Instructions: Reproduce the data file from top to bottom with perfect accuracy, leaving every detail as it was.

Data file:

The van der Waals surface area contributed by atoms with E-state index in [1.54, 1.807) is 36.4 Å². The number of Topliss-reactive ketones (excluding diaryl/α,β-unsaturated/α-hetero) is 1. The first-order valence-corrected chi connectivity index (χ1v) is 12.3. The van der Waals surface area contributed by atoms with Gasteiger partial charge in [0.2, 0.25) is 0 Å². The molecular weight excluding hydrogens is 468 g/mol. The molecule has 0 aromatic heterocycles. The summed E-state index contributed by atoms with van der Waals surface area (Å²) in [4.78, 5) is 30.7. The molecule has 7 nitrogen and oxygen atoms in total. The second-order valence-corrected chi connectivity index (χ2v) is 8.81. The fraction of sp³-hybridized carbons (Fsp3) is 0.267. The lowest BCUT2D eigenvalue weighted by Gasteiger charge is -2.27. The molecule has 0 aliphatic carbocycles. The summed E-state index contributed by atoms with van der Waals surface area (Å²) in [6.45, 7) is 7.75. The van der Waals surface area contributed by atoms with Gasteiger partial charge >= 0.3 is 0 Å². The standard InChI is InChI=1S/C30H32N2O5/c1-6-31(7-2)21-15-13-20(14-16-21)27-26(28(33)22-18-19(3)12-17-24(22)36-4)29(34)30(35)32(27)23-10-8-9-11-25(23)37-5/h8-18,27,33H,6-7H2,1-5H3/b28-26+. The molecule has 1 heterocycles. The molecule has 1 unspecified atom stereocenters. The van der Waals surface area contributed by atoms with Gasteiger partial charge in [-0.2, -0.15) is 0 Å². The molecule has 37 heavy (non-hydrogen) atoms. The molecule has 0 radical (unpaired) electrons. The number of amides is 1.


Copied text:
The van der Waals surface area contributed by atoms with E-state index in [1.54, 1.807) is 36.4 Å². The number of Topliss-reactive ketones (excluding diaryl/α,β-unsaturated/α-hetero) is 1. The first-order valence-corrected chi connectivity index (χ1v) is 12.3. The van der Waals surface area contributed by atoms with Gasteiger partial charge in [0.2, 0.25) is 0 Å². The molecular weight excluding hydrogens is 468 g/mol. The molecule has 0 aromatic heterocycles. The summed E-state index contributed by atoms with van der Waals surface area (Å²) in [4.78, 5) is 30.7. The molecule has 7 nitrogen and oxygen atoms in total. The second-order valence-corrected chi connectivity index (χ2v) is 8.81. The fraction of sp³-hybridized carbons (Fsp3) is 0.267. The lowest BCUT2D eigenvalue weighted by Gasteiger charge is -2.27. The molecule has 0 aliphatic carbocycles. The summed E-state index contributed by atoms with van der Waals surface area (Å²) in [6.45, 7) is 7.75. The van der Waals surface area contributed by atoms with Gasteiger partial charge >= 0.3 is 0 Å². The standard InChI is InChI=1S/C30H32N2O5/c1-6-31(7-2)21-15-13-20(14-16-21)27-26(28(33)22-18-19(3)12-17-24(22)36-4)29(34)30(35)32(27)23-10-8-9-11-25(23)37-5/h8-18,27,33H,6-7H2,1-5H3/b28-26+. The molecule has 1 heterocycles. The molecule has 1 unspecified atom stereocenters. The van der Waals surface area contributed by atoms with Gasteiger partial charge in [-0.2, -0.15) is 0 Å². The molecule has 37 heavy (non-hydrogen) atoms. The molecule has 0 radical (unpaired) electrons. The number of amides is 1.